The Illinois Central Gulf Railroad announced yesterday that it will drop out of the rail corridor linking the Southeast and the Midwest, selling 200 miles of track to Norfolk Southern Corp.

Norfolk Southern and ICG agreed to a $38 million purchase of ICG's line from Haleyville, Ala., to Fulton, Ky., the core of the ICG route between St. Louis and Birmingham. Norfolk Southern also will be granted rights to operate its trains further north over the 154-mile ICG line from Fulton to Centralia, Ill., giving it a route between Birmingham and St. Louis hundreds of miles shorter than its current route via Louisville.

The sale must be approved by the boards of both railroads and by regulatory agencies.

The sale is the last step in a four-year ICG effort to get out of its east-west markets to concentrate on its Chicago-New Orleans main line.

The ICG has trimmed itself from a 9,600-mile web of lines to about 3,000 miles of line. It has made the cuts mostly by abandoning or selling routes to entrepreneurs who have formed new regional railroads or short lines. The sale of the Birmingham-St. Louis market is the first large sale to another major railroad.

"With the sale of our Birmingham line, the ICG will complete its program of building a more efficient core railroad," ICG Chairman Harry J. Bruce said in a statement.

Headquartered in Norfolk, Norfolk Southern operates about 17,500 miles of line throughout the Southeast and Midwest. It was formed from the consolidation of the Southern Railway System and the Norfolk & Western Railway.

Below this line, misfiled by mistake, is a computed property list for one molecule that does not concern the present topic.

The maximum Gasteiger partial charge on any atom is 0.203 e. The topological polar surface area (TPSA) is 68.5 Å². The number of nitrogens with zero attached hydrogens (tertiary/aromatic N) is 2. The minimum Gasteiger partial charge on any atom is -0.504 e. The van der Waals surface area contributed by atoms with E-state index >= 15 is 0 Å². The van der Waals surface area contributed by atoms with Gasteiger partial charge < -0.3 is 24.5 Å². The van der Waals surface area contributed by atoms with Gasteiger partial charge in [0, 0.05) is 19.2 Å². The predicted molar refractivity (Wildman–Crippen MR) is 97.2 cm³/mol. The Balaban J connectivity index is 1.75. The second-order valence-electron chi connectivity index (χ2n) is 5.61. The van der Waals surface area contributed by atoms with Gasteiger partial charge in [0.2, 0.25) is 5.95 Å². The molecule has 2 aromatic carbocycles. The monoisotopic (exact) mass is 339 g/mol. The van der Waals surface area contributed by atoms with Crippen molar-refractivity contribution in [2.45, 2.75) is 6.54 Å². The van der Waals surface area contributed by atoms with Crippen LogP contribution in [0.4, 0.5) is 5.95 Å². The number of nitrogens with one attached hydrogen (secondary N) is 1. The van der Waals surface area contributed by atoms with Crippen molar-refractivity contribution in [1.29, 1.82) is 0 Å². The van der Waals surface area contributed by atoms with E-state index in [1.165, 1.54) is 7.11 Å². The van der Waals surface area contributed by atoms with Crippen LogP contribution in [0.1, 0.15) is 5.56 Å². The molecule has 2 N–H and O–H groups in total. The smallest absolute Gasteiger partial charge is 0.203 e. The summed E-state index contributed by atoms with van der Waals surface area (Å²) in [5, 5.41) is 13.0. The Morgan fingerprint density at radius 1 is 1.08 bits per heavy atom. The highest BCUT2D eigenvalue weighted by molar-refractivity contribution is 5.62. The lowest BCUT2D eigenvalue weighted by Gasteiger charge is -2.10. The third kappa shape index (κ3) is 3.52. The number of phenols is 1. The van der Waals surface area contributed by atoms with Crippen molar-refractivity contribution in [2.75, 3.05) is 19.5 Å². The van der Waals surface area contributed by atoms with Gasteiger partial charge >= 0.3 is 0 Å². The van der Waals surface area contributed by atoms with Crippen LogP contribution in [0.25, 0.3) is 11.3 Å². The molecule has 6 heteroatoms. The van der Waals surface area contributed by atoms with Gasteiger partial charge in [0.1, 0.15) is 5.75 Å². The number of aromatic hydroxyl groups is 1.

For several years, Norfolk Southern has been attempting to expand its system.

It made a long but unsuccessful attempt to buy Conrail when the government sold the federally financed northeastern railroad last year. Norfolk Southern is reported to have more than $1 billion in cash that had been intended for the Conrail purchase. With a direct route from the St. Louis gateway to the center of its system in Birmingham, the Norfolk Southern would be in a stronger position if it decides to look westward for further purchases or mergers. A number of western railroads operate into St. Louis.

The Norfolk Southern considered buying the ICG several years ago, but rejected the idea, apparently because the ICG was in poor condition at that time. It was during that period that ICG chairman Bruce began his effort to cut the railroad back to a stronger Chicago-New Orleans core.

A Norfolk Southern spokesman said ICG employes who operate the line will be offered jobs on the new railroad. The line is fairly heavily used. In 1986, ICG handled 57,500 carloads over the line, generating $48 million in business.